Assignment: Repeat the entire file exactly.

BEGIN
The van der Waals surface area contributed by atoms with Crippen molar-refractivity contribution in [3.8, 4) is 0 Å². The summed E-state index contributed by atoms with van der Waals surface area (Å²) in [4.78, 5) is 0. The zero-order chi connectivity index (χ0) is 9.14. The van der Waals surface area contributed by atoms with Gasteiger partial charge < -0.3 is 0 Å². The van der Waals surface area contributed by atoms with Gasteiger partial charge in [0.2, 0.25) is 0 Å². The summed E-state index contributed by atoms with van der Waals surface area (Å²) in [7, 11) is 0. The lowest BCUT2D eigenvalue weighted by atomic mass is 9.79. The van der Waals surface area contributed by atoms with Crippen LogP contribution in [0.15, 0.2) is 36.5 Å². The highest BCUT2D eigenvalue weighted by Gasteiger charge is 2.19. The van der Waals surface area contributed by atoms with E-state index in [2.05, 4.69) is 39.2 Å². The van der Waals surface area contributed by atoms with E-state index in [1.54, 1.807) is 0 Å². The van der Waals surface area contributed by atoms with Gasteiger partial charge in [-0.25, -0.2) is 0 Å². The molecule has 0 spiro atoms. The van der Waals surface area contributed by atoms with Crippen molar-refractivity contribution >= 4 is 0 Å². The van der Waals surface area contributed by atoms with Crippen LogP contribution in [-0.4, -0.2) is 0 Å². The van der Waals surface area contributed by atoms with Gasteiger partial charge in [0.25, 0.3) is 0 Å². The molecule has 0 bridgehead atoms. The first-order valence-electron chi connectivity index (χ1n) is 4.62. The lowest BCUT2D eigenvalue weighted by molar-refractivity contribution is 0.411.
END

The van der Waals surface area contributed by atoms with Crippen molar-refractivity contribution in [3.8, 4) is 0 Å². The summed E-state index contributed by atoms with van der Waals surface area (Å²) in [4.78, 5) is 0. The zero-order chi connectivity index (χ0) is 9.14. The van der Waals surface area contributed by atoms with Gasteiger partial charge < -0.3 is 0 Å². The van der Waals surface area contributed by atoms with Gasteiger partial charge in [0.2, 0.25) is 0 Å². The summed E-state index contributed by atoms with van der Waals surface area (Å²) in [7, 11) is 0. The lowest BCUT2D eigenvalue weighted by atomic mass is 9.79. The van der Waals surface area contributed by atoms with Crippen LogP contribution in [0.15, 0.2) is 36.5 Å². The highest BCUT2D eigenvalue weighted by Gasteiger charge is 2.19. The van der Waals surface area contributed by atoms with E-state index in [2.05, 4.69) is 39.2 Å². The van der Waals surface area contributed by atoms with E-state index in [1.54, 1.807) is 0 Å². The van der Waals surface area contributed by atoms with Gasteiger partial charge in [-0.25, -0.2) is 0 Å². The molecule has 0 spiro atoms. The van der Waals surface area contributed by atoms with Crippen molar-refractivity contribution >= 4 is 0 Å². The van der Waals surface area contributed by atoms with Crippen LogP contribution in [-0.4, -0.2) is 0 Å². The van der Waals surface area contributed by atoms with Gasteiger partial charge in [0.25, 0.3) is 0 Å². The molecule has 0 bridgehead atoms. The first-order valence-electron chi connectivity index (χ1n) is 4.62. The lowest BCUT2D eigenvalue weighted by molar-refractivity contribution is 0.411.